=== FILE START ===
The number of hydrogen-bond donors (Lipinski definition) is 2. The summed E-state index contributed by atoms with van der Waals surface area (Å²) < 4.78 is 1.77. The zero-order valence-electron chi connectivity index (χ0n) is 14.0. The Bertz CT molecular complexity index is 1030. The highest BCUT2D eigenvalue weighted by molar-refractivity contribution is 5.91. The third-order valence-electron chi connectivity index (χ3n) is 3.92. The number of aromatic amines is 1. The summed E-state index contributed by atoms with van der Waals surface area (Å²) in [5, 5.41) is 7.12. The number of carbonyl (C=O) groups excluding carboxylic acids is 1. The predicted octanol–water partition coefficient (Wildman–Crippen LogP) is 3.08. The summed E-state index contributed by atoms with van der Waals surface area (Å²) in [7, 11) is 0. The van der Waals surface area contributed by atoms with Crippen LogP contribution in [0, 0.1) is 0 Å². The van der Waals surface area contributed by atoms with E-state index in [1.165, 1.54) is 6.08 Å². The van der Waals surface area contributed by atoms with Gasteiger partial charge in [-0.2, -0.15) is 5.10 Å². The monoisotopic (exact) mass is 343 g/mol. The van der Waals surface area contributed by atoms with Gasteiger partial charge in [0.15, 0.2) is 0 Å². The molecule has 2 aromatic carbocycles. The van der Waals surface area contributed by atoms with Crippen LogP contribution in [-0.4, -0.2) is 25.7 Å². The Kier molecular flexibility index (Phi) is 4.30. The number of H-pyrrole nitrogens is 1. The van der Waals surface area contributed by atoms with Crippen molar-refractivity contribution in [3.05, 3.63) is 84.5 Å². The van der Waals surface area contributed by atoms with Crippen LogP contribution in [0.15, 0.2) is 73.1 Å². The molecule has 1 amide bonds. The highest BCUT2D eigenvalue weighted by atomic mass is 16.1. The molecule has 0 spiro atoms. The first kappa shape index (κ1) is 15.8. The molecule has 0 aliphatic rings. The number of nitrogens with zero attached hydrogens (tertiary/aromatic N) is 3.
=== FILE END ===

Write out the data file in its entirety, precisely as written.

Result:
The number of hydrogen-bond donors (Lipinski definition) is 2. The summed E-state index contributed by atoms with van der Waals surface area (Å²) < 4.78 is 1.77. The zero-order valence-electron chi connectivity index (χ0n) is 14.0. The Bertz CT molecular complexity index is 1030. The highest BCUT2D eigenvalue weighted by molar-refractivity contribution is 5.91. The third-order valence-electron chi connectivity index (χ3n) is 3.92. The number of aromatic amines is 1. The summed E-state index contributed by atoms with van der Waals surface area (Å²) in [5, 5.41) is 7.12. The number of carbonyl (C=O) groups excluding carboxylic acids is 1. The predicted octanol–water partition coefficient (Wildman–Crippen LogP) is 3.08. The summed E-state index contributed by atoms with van der Waals surface area (Å²) in [7, 11) is 0. The van der Waals surface area contributed by atoms with Crippen LogP contribution in [0, 0.1) is 0 Å². The van der Waals surface area contributed by atoms with E-state index in [1.165, 1.54) is 6.08 Å². The van der Waals surface area contributed by atoms with Gasteiger partial charge in [-0.2, -0.15) is 5.10 Å². The monoisotopic (exact) mass is 343 g/mol. The van der Waals surface area contributed by atoms with Gasteiger partial charge in [0.15, 0.2) is 0 Å². The molecule has 2 aromatic carbocycles. The van der Waals surface area contributed by atoms with Crippen LogP contribution in [-0.4, -0.2) is 25.7 Å². The Kier molecular flexibility index (Phi) is 4.30. The number of H-pyrrole nitrogens is 1. The van der Waals surface area contributed by atoms with Crippen molar-refractivity contribution in [3.05, 3.63) is 84.5 Å². The van der Waals surface area contributed by atoms with Crippen LogP contribution in [0.15, 0.2) is 73.1 Å². The molecule has 1 amide bonds. The highest BCUT2D eigenvalue weighted by atomic mass is 16.1. The molecule has 0 spiro atoms. The first kappa shape index (κ1) is 15.8. The molecule has 0 aliphatic rings. The number of nitrogens with zero attached hydrogens (tertiary/aromatic N) is 3.